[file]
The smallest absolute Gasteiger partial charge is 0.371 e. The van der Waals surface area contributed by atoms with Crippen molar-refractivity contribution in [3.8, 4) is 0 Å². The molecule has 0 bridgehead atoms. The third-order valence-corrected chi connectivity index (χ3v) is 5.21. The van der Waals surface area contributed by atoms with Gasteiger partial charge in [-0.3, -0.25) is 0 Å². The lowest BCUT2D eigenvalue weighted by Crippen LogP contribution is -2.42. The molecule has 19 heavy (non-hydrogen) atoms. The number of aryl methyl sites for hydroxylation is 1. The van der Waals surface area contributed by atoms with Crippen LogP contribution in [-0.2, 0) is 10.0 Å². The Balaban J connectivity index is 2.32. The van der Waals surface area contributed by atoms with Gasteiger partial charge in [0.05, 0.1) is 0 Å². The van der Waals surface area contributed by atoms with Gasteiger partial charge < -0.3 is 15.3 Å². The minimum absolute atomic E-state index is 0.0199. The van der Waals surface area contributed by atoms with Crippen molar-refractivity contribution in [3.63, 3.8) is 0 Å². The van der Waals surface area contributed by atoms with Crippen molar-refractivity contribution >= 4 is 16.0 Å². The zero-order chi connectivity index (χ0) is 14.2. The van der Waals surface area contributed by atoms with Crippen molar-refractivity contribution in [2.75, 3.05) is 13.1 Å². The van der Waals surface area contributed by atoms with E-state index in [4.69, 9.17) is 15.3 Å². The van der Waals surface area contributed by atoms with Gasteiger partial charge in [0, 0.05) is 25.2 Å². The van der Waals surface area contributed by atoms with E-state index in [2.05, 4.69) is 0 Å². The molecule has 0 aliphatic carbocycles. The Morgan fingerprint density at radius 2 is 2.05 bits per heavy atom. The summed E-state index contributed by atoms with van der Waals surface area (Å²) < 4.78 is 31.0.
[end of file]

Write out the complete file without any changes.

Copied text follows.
The smallest absolute Gasteiger partial charge is 0.371 e. The van der Waals surface area contributed by atoms with Crippen molar-refractivity contribution in [3.8, 4) is 0 Å². The molecule has 0 bridgehead atoms. The third-order valence-corrected chi connectivity index (χ3v) is 5.21. The van der Waals surface area contributed by atoms with Gasteiger partial charge in [-0.3, -0.25) is 0 Å². The lowest BCUT2D eigenvalue weighted by Crippen LogP contribution is -2.42. The molecule has 19 heavy (non-hydrogen) atoms. The number of aryl methyl sites for hydroxylation is 1. The van der Waals surface area contributed by atoms with Crippen LogP contribution in [-0.2, 0) is 10.0 Å². The Balaban J connectivity index is 2.32. The van der Waals surface area contributed by atoms with Gasteiger partial charge in [0.05, 0.1) is 0 Å². The van der Waals surface area contributed by atoms with Gasteiger partial charge < -0.3 is 15.3 Å². The minimum absolute atomic E-state index is 0.0199. The van der Waals surface area contributed by atoms with Crippen molar-refractivity contribution in [3.63, 3.8) is 0 Å². The van der Waals surface area contributed by atoms with Crippen molar-refractivity contribution >= 4 is 16.0 Å². The zero-order chi connectivity index (χ0) is 14.2. The van der Waals surface area contributed by atoms with Crippen molar-refractivity contribution in [2.75, 3.05) is 13.1 Å². The van der Waals surface area contributed by atoms with E-state index in [4.69, 9.17) is 15.3 Å². The van der Waals surface area contributed by atoms with Gasteiger partial charge in [0, 0.05) is 25.2 Å². The van der Waals surface area contributed by atoms with E-state index in [2.05, 4.69) is 0 Å². The molecule has 0 aliphatic carbocycles. The Morgan fingerprint density at radius 2 is 2.05 bits per heavy atom. The summed E-state index contributed by atoms with van der Waals surface area (Å²) < 4.78 is 31.0.